Magazine article New Internationalist

The Son of the Snow Is Angry

Magazine article New Internationalist

The Son of the Snow Is Angry

Article excerpt

AFRICA, according to current predictions, will be the continent most affected by climate change - a sad irony considering its nominal contribution to global greenhouse-gas emissions. For the BaKonzo - a people living within the Rwenzori Mountains that straddle the border between Uganda and the Democratic Republic of Congo - climate change has profound cultural as well as practical consequences.

The Rwenzori Mountains rise four kilometres above the surrounding East African plain. Through a combination of cold air and abundant precipitation, they have historically been home to extensive snowfields whose meltwaters supply a network of alpine rivers, lakes and wetlands that are a source of the River Nile.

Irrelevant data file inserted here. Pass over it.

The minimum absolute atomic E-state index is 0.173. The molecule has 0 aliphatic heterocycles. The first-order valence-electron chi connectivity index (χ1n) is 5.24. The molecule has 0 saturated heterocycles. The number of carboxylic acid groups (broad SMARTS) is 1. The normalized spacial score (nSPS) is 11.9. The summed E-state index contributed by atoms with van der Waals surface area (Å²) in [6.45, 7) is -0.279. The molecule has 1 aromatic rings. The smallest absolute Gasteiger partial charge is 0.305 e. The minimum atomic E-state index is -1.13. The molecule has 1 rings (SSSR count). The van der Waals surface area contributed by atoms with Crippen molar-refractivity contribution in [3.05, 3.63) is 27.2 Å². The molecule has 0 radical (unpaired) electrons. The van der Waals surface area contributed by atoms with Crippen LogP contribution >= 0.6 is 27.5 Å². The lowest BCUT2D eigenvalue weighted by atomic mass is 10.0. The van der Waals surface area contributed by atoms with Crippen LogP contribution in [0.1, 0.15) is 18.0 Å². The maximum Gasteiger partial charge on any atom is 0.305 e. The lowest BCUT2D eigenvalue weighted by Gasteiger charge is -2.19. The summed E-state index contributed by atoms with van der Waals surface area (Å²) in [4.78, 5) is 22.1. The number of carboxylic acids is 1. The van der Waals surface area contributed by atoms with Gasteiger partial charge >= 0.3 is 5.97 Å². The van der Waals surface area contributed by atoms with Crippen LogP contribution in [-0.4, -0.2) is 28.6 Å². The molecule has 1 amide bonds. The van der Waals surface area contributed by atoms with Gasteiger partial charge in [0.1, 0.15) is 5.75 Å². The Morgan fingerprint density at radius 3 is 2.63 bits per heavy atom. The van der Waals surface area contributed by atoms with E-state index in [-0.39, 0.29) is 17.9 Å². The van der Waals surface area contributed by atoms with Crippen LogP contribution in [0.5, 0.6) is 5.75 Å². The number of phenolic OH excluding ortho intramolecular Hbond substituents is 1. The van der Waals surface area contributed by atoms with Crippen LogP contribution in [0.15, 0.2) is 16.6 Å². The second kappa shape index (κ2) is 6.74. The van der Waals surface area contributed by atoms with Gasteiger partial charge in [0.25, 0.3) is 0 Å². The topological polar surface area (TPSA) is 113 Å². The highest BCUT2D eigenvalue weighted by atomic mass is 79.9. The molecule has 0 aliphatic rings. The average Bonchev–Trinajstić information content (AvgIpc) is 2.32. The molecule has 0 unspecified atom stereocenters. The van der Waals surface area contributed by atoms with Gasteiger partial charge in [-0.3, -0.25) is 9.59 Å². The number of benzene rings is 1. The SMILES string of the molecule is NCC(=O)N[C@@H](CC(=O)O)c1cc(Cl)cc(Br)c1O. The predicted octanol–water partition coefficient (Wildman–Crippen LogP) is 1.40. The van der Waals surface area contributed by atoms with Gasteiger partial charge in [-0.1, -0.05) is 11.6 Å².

For centuries glaciers on the Rwenzori's summits protected the BaKonzo from being enslaved by neighbouring tribes and from tropical diseases like malaria. This unique cold and wet environment on the equator - a World Heritage Site - features spectacular flora such as giant heather and is a rich source of traditional medicines. Alpine riverflows sustain both agricultural production downstream and the generation of hydroelectric power.

But over the last century the area covered by glaciers has reduced by 84 per cent. If current trends persist, the glaciers will disappear within the next two decades.

The BaKonzo also report declining crop yields and episodic famine as a result of reductions in rainfall, which include previously unknown periods of drought. Malaria has migrated into the highlands, suggesting a rise in air temperature that has enabled colonization by mosquitoes transmitting the disease. …

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